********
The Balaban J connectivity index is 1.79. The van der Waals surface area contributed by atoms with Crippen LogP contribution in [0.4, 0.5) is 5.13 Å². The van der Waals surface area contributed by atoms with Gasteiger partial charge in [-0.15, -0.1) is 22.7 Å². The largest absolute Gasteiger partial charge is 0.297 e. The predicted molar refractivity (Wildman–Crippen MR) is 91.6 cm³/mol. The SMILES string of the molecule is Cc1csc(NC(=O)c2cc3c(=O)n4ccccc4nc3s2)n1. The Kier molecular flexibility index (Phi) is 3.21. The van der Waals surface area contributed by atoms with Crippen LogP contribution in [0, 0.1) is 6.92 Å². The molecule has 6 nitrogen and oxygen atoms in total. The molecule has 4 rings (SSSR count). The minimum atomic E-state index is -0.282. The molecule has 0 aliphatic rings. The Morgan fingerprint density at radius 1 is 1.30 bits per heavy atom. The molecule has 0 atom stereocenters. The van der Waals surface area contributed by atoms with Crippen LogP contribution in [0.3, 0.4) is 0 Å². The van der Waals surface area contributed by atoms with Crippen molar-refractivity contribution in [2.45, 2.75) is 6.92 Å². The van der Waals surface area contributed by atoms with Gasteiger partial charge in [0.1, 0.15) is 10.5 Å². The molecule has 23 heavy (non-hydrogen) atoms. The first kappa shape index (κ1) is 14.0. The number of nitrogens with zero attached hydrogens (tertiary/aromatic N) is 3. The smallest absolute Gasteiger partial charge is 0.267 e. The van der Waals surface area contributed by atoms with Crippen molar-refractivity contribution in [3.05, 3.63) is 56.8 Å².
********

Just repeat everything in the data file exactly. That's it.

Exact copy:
The Balaban J connectivity index is 1.79. The van der Waals surface area contributed by atoms with Crippen LogP contribution in [0.4, 0.5) is 5.13 Å². The van der Waals surface area contributed by atoms with Gasteiger partial charge in [-0.15, -0.1) is 22.7 Å². The largest absolute Gasteiger partial charge is 0.297 e. The predicted molar refractivity (Wildman–Crippen MR) is 91.6 cm³/mol. The SMILES string of the molecule is Cc1csc(NC(=O)c2cc3c(=O)n4ccccc4nc3s2)n1. The Kier molecular flexibility index (Phi) is 3.21. The van der Waals surface area contributed by atoms with Crippen LogP contribution in [0, 0.1) is 6.92 Å². The molecule has 6 nitrogen and oxygen atoms in total. The molecule has 4 rings (SSSR count). The minimum atomic E-state index is -0.282. The molecule has 0 aliphatic rings. The Morgan fingerprint density at radius 1 is 1.30 bits per heavy atom. The molecule has 0 atom stereocenters. The van der Waals surface area contributed by atoms with Crippen LogP contribution in [0.3, 0.4) is 0 Å². The van der Waals surface area contributed by atoms with Crippen molar-refractivity contribution in [2.45, 2.75) is 6.92 Å². The van der Waals surface area contributed by atoms with Gasteiger partial charge in [0.1, 0.15) is 10.5 Å². The molecule has 23 heavy (non-hydrogen) atoms. The first kappa shape index (κ1) is 14.0. The number of nitrogens with zero attached hydrogens (tertiary/aromatic N) is 3. The smallest absolute Gasteiger partial charge is 0.267 e. The van der Waals surface area contributed by atoms with Crippen molar-refractivity contribution in [3.05, 3.63) is 56.8 Å².